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CORONATION ANECDOTES. No. III. office. The earle of Hereford exercised the roome of

high marshall in the king's house. The lord William HENRY III.

of Beauchamp was the almoner. The cheefe justice of After the death of John, London being in possession the forrests on the right of the king removed the dishes of the French prince, Louis, an assembly of the principal on the table, though at the first he was staied by some authorities was convened at Winchester, under the

allegation made to the contrarie. The citizens of presidency of Gualo, the papal legate. The principal London served out wine to everie one in great plentie. persons who attended the council were, Peter, bishop The citizens of Winchester had oversight of the kitchen of Winchester, Jocelyn, bishop of Bath, Ranulph, earl and larderie. And so everie person according to his of Chester, William, earl of Pembroke and earl mar

dutie exercised his roome, and bicause no trouble should shal, William, earl of Ferrers, and Philip of Albany, arise, manie things were suffered, which upon

further together with a great number of abbots, priors, and advise taken therein were reformed. The chancellour other ecclesiastics. They unanimously resolved that and other ordinarie officers kept their place. The feast the young king should be crowned on the 28th of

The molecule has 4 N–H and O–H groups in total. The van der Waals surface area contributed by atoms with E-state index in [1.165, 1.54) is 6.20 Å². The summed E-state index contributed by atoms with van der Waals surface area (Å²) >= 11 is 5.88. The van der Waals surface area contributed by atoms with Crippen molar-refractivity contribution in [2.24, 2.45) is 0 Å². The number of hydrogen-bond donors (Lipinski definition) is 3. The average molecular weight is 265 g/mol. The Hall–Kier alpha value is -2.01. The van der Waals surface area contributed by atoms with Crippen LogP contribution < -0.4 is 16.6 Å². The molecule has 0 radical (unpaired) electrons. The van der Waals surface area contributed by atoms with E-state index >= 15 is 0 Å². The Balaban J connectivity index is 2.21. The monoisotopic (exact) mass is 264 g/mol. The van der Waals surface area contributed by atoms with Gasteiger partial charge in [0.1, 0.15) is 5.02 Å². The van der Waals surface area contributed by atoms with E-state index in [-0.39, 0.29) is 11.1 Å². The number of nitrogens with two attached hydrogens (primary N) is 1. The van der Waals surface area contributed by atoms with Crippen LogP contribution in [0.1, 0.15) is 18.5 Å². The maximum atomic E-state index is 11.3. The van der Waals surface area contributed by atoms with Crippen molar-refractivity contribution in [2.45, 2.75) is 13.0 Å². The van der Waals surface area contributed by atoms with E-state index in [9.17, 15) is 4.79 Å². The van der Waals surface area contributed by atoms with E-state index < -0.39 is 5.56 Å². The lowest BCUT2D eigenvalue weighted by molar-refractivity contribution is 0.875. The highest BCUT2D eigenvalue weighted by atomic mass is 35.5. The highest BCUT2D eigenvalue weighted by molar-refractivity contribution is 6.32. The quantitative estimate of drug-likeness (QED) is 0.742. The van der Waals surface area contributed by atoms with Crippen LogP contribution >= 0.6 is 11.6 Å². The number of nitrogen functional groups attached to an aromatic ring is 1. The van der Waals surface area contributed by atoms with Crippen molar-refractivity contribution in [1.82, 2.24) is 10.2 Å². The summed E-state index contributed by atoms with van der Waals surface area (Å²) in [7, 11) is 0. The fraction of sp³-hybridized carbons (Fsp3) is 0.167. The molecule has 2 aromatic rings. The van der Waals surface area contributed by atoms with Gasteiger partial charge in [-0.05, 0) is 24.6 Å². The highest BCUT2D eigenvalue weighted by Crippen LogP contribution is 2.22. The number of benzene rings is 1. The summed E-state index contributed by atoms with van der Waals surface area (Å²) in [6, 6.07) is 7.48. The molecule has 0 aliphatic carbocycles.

was plentifull, so that nothing wanted that could be October, A.D. 1216. The ceremony was performed in wished. Moreover in Tothill fields roiall justes were the cathedral of Winchester, by the bishop of that see, holden by the space of eight daies together.” aided by the bishop of Bath. The papal legate com

This account is fully confirmed by Matthew Paris, pelled lienry to do homage to the holy Roman church who adds, that “ such was the multitude of peers

and and Pope Innocent for his kingdom of England and peeresses, such the crowd of ecclesiastics, such the Ireland; he also made him swear that he would pay an

assemblage of the lower orders, and such the concourse annual tribute of one thousand marks to the papal see, of minstrels, morrice-dancers, and buffoons, that the as his father had stipulated to do, when he was absolved city of London could scarcely contain them.” And of from the sentence of excommunication. In return for the coronation feast he says, that “it displayed all the this submission, Gualo excommunicated the French world could produce for glory or delight.” prince, and all his adherents in England. The cere

This is the first coronation in which we read of tournamony of coronation was repeated by Stephen Langton, ments being introduced, but the most valuable part of archbishop of Canterbury, as Holinshed informs us :

Holinshed's description is the reason he assigns for the “ Moreover, in the yeare of our Lord 1220, and upon sword of state being borne by a palatine peer, namely, the seaventeenth day of Maie, being Whitsunday, the

to show that the palatine nobles had the right of king was eftsoones solemnelie crowned at Westminster, restraining the sovereign when he violated his royal to the end it might be said that now after the extin

duties. guishment of all seditious factions, he was crowned by